• by Opportunist (166417) on Saturday May 25, 2013 @12:39PM (#43821947)

        Private corporations are concerned with immediate success. They need to show something in their next quarter report or their stocks will fall. Things like investment in future endeavors is rare, and only risked if there's a chance to gain some sort of perpetual patent. But why bother with high investments in basic research when it's far more profitable to whip up some trivial patent of something even a dumb fuck in middle management could come up with?

        No, basic research, the research that actually does lead to groundbreaking results and exciting new technology is NEVER conducted by companies. Never. Remember the laser? You know, the thing that drives your DVD and BluRay drives? Think that was what the idea of Einstein when he whipped up the theoretic basis for it in 1917? Hell, even current patent laws don't allow you to milk it for a century. And no, this is NOT the suggestion that we should extend patents beyond the insanity copyright has already reached. But I ramble.

        A lot, and I really mean a LOT, of theoretic and practical research was necessary, from great minds like Ladenburg, Kastler, Basov and Maiman, and still it took the last one 'til the 1960s to produce a working laser, more than four decades after the theoretic foundation.

        You think any company on this planet would think in terms like this?

        You think any investor would invest in something that could take half a century to produce results you can market?

        Hell, it took 'til the 1980s to produce consumer grade lasers. And 'til the 1990s and even 2000s to make them cheap. Today, though, they're everywhere, from consumer electronics to cutting edge science, from micrometer distance measuring to touch-less cutting. And of course playing DVDs and BluRays.

        Think we'd have any of those things if we left innovation to the market?

      • Because Quaero, which was born out of this exact same idea and thought process, also which cost in the 12 digits, was such the raving success that politicians said it would be.

    • by bhima (46039)

      I suspect that if the results of this effort were released with an appropriate hybrid Open-Source license, as well as providing both the Open-Source contributors & corporate funders /contributors with some sort of tax break, that more European people and firms would see more benefits, than if the results were locked up in some sort of Airbus-esque version of Intel. Comparing the business strategy that Intel pursued with Itanium to ARM's, I become more certain in this line of thinking.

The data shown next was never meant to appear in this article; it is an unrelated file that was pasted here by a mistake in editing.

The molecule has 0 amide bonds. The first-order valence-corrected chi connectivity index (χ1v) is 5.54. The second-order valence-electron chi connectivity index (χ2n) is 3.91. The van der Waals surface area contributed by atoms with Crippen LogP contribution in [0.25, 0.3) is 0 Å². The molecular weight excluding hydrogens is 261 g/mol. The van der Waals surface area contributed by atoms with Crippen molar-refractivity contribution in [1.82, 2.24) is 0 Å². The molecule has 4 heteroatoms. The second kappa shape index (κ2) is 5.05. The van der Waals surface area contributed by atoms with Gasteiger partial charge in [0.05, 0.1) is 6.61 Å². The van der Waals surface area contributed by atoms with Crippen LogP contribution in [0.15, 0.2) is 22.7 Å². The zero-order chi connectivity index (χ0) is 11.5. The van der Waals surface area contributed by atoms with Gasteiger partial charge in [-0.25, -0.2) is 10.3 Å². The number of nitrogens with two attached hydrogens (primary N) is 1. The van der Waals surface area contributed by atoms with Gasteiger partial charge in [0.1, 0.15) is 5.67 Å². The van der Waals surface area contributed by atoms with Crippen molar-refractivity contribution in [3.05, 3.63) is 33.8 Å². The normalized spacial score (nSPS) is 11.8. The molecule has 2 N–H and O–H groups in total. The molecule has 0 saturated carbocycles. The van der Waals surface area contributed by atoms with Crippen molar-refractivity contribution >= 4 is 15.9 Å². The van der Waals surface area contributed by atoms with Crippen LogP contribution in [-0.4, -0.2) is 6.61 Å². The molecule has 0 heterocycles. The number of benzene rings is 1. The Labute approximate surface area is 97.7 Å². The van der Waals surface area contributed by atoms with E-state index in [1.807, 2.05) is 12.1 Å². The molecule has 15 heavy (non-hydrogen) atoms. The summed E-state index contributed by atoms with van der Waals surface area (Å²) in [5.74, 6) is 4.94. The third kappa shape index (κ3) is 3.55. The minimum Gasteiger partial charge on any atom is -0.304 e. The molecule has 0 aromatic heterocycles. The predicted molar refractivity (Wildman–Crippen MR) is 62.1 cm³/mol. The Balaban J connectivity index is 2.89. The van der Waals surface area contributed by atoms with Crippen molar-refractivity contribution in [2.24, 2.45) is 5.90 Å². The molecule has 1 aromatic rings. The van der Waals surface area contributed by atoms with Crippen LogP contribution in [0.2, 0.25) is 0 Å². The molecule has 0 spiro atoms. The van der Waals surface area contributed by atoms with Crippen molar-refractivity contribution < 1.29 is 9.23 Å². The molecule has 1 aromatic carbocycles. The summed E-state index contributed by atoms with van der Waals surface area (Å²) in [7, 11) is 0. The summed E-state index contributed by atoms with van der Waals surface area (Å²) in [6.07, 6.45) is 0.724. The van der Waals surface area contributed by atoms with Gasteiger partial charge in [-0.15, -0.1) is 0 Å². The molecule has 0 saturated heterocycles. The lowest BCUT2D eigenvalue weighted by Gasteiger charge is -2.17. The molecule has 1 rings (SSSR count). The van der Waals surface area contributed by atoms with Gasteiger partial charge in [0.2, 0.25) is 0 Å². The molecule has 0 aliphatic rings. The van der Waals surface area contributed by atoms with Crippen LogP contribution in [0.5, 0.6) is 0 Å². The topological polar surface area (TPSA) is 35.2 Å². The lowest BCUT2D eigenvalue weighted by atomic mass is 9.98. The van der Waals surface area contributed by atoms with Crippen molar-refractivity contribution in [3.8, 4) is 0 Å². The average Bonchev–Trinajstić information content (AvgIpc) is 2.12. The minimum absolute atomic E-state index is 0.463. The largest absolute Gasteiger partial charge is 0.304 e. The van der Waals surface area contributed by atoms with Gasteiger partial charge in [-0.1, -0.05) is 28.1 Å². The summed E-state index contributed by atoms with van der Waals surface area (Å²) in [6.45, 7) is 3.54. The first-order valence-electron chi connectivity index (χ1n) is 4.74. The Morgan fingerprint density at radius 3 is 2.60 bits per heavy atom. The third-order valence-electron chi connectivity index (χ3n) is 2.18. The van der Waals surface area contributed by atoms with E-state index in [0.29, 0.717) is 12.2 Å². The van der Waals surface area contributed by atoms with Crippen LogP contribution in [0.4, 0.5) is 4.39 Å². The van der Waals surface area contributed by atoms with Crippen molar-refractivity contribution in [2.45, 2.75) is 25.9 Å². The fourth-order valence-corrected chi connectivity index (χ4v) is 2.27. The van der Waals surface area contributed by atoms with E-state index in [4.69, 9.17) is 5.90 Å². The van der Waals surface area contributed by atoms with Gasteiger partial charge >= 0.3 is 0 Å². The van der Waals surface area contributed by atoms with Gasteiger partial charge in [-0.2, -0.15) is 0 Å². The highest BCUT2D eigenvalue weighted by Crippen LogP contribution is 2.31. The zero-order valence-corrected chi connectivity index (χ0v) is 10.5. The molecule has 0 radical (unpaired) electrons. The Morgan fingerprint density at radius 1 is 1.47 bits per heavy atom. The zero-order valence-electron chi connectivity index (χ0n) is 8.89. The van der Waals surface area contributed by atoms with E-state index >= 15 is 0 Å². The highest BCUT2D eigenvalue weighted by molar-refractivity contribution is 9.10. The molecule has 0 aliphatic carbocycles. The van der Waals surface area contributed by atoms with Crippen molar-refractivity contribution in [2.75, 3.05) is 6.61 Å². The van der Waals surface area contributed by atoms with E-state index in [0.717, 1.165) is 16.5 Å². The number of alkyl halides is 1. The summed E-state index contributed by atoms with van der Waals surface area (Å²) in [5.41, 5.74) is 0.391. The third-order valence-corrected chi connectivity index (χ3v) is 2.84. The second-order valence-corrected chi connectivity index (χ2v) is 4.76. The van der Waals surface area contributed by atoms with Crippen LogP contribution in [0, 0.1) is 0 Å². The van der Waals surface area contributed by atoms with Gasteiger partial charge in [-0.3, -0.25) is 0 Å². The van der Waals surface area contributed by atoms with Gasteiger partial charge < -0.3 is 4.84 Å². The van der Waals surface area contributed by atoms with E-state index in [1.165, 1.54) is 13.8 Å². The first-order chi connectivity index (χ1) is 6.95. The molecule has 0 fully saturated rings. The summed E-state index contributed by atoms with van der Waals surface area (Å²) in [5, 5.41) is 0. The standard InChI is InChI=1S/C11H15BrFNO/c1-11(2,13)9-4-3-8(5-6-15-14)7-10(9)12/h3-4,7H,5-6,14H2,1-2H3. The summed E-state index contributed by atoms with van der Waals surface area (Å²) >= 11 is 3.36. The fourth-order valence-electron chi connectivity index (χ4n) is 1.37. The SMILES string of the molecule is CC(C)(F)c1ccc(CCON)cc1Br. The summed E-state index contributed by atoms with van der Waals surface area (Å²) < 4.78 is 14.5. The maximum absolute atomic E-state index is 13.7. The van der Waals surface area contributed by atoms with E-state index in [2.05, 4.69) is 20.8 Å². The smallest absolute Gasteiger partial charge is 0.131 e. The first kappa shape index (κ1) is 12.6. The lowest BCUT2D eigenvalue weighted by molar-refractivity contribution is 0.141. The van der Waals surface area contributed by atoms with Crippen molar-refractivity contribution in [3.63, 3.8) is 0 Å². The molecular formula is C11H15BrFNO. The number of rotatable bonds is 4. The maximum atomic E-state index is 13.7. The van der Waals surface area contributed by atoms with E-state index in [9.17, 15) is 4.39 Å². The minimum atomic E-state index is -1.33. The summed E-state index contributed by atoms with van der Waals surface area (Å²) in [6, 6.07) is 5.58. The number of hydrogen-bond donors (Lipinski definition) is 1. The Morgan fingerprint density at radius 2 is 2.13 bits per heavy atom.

Or to put it anoth

    • by AmiMoJo (196126) *

      TFA mentioned Airbus. The investment on that had paid off many many times over despite the aircraft design not being public property.

      This should be a conservative wet dream. The government wants a chip manufacturing industry but farms it out to the for-profit private sector.

    • by longk (2637033)

      ANY EU based firm.. which then funnels its profits elsewhere. Also to "produce" something in EU means what exactly? Assemble the final product? Solder the motherboards? A EU assembled phone with an EU produced CPU can't use Korean memory- and American graphics chips? The basic chemicals used must all come from Germany and be based on Norwegian oil? How far do you want to take this and to what effect?

      • I think that raw materials can be excluded simply on the basis that not all of them can be mined in Europe in the first place.
    • Not that there aren't lots of problems with these so-called "free trade" agreements that really aren't... but this would definitely be a violation and would justify sanctions (such as tariffs) from treaty member nations.